lner Lee Still stopped his wife from doing a lot of things. That's what you can do when, with fists and force of will, you take someone's free will.
Still stopped her from buying new clothes, from hugging her children, from doing anything he didn't want her to. He stopped the emotionally enslaved, beaten woman from running away or calling the police, even to save her own life.
But he couldn't, no matter how hard he tried, stop her from having a friend.
That is what finally brought Ulner Still down. Friendship. That is the reason Susan Still -- after years under his control -- today is free. She has a new life, in a new place, with her two boys.
By "allowing" his wife into the outside world, by letting her -- because they needed money -- take a job, Still planted the seed of his deserved demise.
Work was the one place he could not watch Susan, control her. Those hours each day were the crack in her door to freedom. Given some light, friendship will flower, loyalty will grow, and love will triumph over hate.
That is what this is about: Good, given a chance, is stronger than evil.
We saw it in court last week, when a jury found the muscular, 50-year-old musician guilty of six felony assault charges. It was a tough case but an easy call. The key evidence was a 50-minute videotape of Still berating and beating his wife, made by their 13-year-old son. It is a slice of one woman's hell.
The beginning of Still's end was a woman named Lynn Jasper. They met when Susan took the job at a call center in Williamsville.
They are opposites in ways -- Lynn all brass and swagger, Susan as quiet as she is pretty. But they shared a love of their kids and a caring for others. Susan poured herself into everyone else, offering kind words over anybody's broken date or sick kid or out-of-work husband.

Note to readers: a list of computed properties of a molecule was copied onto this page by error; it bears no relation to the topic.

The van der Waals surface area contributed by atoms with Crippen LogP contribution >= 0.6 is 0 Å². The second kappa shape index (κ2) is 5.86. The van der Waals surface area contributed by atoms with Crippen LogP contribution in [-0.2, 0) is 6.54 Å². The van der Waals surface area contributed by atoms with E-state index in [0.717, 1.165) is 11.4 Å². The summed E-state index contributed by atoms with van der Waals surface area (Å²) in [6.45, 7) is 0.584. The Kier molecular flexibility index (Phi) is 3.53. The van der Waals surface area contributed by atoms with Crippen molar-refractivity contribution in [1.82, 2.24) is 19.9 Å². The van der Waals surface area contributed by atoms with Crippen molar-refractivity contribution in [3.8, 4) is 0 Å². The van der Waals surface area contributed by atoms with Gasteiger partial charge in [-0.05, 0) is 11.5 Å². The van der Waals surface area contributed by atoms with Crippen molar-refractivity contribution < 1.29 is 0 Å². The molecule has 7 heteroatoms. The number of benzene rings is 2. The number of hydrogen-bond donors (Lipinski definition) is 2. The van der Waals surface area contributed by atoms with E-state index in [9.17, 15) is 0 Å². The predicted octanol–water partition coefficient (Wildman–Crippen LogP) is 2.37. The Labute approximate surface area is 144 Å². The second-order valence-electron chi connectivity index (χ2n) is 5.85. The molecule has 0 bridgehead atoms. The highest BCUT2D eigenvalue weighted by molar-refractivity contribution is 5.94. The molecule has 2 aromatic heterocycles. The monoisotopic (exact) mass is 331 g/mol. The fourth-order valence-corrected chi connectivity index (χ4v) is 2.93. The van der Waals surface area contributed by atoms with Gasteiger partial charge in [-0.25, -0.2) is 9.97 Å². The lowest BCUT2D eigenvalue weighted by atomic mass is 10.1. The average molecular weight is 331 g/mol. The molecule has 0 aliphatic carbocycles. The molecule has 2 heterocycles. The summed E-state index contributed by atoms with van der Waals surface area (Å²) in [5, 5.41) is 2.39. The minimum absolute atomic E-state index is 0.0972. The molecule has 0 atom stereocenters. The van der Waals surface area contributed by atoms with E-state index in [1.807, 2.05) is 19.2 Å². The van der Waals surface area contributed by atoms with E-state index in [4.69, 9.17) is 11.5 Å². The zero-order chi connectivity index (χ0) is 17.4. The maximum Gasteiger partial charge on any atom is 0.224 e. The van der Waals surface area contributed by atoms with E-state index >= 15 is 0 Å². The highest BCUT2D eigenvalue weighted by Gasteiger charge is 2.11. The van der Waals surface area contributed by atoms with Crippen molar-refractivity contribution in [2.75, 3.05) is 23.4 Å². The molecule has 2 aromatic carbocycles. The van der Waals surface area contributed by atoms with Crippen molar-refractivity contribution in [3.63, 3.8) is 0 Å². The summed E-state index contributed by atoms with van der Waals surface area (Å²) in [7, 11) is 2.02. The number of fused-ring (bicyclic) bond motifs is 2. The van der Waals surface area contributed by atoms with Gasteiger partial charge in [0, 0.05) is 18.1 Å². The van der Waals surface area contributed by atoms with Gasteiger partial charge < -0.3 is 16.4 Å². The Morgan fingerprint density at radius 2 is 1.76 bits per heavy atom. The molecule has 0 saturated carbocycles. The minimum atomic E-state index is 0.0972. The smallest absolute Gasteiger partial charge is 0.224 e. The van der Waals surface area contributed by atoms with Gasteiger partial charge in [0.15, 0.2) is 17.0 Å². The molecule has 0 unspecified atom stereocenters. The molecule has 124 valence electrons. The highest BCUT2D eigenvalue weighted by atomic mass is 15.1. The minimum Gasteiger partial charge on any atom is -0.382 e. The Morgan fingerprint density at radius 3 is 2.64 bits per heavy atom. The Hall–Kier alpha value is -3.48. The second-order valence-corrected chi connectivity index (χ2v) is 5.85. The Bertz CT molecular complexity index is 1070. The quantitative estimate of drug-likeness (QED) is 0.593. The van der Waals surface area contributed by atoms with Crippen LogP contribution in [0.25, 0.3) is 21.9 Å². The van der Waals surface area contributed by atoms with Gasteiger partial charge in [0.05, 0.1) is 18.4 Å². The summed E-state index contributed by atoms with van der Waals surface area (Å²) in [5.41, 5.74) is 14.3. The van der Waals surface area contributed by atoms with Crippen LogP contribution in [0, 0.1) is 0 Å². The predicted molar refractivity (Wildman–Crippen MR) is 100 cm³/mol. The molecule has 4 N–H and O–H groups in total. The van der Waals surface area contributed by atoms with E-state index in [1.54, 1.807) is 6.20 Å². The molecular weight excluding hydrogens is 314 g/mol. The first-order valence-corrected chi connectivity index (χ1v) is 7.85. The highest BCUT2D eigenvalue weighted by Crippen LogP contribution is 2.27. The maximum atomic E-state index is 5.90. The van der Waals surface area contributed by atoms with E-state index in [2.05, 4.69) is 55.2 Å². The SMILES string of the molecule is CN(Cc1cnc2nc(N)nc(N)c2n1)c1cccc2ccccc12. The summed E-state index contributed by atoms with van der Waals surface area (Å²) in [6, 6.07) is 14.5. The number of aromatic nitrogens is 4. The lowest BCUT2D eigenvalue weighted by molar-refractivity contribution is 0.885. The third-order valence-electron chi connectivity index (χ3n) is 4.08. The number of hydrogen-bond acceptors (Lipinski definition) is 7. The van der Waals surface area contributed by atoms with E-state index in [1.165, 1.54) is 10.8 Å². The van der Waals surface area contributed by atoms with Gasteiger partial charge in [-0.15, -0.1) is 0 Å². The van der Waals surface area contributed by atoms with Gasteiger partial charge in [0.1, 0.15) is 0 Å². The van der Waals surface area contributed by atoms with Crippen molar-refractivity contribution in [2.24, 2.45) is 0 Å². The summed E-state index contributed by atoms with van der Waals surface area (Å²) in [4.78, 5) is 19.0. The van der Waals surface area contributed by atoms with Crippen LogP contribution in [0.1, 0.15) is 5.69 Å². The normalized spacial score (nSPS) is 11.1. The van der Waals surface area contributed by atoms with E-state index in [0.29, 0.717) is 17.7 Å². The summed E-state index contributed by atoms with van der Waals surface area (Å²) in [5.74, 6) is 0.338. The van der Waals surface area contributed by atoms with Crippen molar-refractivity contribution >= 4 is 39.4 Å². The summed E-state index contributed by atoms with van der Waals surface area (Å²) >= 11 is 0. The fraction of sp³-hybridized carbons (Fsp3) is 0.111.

Even before Lynn saw the bruises, she smelled a problem. Susan was crazy about her sons, ages 9 and 13, but there were no photos on her desk. The tall, stunning woman wore old jeans and tattered sweat shirts -- her body covered from the neck down, even on warm days. Susan phoned her husband the instant she got to work, Lynn once overhearing her call him "master." Months later, after Susan finally left him, Ulner Still called Lynn at work, asking the whereabouts of "my property."
When the bruises -- finger marks on her neck, black-and-blue hands, bump on forehead -- came, so did excuses. A box fell. I was working in the garden. Finally, Lynn sat Susan down and said, "I think you have something to tell me."
Susan sobbed out the truth.
She begged Lynn not to tell, afraid for herself, afraid she'd lose her boys, afraid that she wouldn't be believed. The silence lasted until the day, weeks later, Susan came to work barely able to walk, makeup pancaked on her face. It was the morning after the videotaped beating.
Lynn called the Amherst police. Officers Kathy Onions and Cindy Herberger stepped in.
"I believe," said prosecutor Lisa Bloch Rodwin, "that (Lynn) saved this woman's life."
Lynn Jasper said she's no hero.
"All I did was love my friend," she said. "Do I let my friend die, or do I make a phone call? That's not a decision."
It's a decision a lot of us are faced with -- teachers, co-workers, neighbors, friends, family. Lynn Jasper picked up the phone. Not everyone does.
"I didn't save her life," said Lynn. "I'm the better person for knowing Susan. When I'd swear, she'd say, 'You really shouldn't use the Lord's name in vain.' How can you still believe that much in God when you're Susan?"
I don't know how you can. But having a friend helps.